The number of young children in the US who are not being vaccinated has continued to rise, along with vaccine exemption rates, according to two reports published by the US Centers for Disease Control and Prevention.

One of the reports released last week says that the number of children who aren’t being vaccinated by the age of 24-months has been gradually increasing.

The second CDC report said that in this past school year was the third consecutive year that saw a “slight increase” in the overall proportion of kids with an exemption.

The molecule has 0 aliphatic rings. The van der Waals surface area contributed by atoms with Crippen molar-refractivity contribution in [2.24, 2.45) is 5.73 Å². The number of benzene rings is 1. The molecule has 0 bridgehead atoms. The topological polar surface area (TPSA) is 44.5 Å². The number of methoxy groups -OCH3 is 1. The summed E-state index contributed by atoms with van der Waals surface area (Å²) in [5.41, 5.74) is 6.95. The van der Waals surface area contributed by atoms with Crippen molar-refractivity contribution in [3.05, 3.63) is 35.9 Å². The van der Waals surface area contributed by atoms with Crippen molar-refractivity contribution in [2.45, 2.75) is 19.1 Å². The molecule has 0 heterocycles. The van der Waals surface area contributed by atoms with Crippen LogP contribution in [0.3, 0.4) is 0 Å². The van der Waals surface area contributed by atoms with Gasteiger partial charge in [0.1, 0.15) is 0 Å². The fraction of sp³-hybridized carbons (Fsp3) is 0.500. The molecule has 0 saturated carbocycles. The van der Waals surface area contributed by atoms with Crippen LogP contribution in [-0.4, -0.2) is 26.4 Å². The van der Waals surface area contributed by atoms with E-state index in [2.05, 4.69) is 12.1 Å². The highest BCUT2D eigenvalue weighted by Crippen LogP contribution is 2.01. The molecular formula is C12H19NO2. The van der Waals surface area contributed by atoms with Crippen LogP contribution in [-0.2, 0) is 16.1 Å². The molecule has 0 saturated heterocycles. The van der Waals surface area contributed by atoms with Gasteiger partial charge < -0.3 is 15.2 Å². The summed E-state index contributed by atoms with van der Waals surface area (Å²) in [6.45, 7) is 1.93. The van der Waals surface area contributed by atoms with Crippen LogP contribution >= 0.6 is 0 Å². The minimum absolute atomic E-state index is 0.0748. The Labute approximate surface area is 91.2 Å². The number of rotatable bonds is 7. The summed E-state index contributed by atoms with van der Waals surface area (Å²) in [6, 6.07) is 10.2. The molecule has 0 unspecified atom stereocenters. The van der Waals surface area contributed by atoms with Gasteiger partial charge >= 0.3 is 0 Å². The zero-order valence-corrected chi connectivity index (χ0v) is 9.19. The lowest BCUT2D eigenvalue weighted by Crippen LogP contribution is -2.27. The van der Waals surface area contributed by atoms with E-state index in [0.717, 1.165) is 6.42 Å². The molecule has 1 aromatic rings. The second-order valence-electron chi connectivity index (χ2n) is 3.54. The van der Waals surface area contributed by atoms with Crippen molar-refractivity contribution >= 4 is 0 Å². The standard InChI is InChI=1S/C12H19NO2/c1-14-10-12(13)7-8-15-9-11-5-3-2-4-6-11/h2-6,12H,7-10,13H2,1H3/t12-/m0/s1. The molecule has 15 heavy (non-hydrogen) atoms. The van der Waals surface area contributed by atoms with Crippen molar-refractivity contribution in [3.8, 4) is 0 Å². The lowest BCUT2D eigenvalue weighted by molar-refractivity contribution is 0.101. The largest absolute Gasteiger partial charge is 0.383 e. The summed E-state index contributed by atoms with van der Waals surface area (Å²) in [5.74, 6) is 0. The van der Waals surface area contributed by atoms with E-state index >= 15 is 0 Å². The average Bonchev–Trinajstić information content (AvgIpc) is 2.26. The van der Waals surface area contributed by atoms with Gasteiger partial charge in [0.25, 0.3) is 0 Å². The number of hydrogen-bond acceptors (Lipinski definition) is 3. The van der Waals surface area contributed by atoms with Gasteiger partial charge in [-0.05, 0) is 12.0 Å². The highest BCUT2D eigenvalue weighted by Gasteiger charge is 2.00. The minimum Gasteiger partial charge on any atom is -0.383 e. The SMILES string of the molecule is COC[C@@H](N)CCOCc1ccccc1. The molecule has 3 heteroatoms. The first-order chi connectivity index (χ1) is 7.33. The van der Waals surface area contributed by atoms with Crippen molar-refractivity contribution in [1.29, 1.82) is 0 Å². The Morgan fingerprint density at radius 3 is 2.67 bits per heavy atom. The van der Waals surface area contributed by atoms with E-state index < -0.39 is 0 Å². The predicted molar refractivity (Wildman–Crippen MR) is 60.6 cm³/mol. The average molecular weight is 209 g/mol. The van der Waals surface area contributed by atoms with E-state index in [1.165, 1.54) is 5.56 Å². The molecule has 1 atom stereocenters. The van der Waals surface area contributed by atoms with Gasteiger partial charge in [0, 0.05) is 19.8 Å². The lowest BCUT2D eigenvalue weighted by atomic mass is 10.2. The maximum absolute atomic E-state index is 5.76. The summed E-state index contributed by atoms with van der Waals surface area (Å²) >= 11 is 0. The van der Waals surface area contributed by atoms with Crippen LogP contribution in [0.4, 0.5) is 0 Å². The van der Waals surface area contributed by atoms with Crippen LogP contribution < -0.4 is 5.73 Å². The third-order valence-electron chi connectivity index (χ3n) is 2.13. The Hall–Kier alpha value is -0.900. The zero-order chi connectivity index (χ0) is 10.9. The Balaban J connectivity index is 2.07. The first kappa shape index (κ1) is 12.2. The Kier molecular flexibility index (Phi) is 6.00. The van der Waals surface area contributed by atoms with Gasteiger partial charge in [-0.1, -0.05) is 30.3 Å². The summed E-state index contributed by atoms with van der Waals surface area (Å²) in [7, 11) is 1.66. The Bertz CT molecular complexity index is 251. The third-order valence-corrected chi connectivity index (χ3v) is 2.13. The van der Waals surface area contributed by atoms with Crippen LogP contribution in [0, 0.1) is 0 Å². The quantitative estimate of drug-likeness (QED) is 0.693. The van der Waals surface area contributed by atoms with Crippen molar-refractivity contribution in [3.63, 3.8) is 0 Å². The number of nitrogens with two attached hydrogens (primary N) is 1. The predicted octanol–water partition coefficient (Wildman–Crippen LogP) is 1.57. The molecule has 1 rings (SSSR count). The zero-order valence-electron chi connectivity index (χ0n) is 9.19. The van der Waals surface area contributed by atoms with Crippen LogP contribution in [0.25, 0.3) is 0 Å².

USA Today reports: Uninsured and Medicaid-insured children were less likely to be vaccinated, according to the 2017 survey. The survey used data from the 2017 National Immunization Survey-Child and focused on children ages 19- to 35-months-old.

Since 2001, the percentage of unvaccinated babies and toddlers quadrupled from 0.3 percent to 1.3 percent in 2015.

Health officials warn that avoiding vaccines could trigger disease outbreaks. For example, measles was believed to be eliminated in 2000, but the CDC notes that outbreaks continue to persist each year — which could be tied to children not receiving the measles vaccine.

Childhood vaccines are controversial, as even celebrity tattoo artist Kat Von D said she plans to raise a “natural” child without vaccinations. However, the medical community insist that vaccines tremendously help protect children against serious diseases. The CDC notes that current vaccine recommendations are backed by extensive research.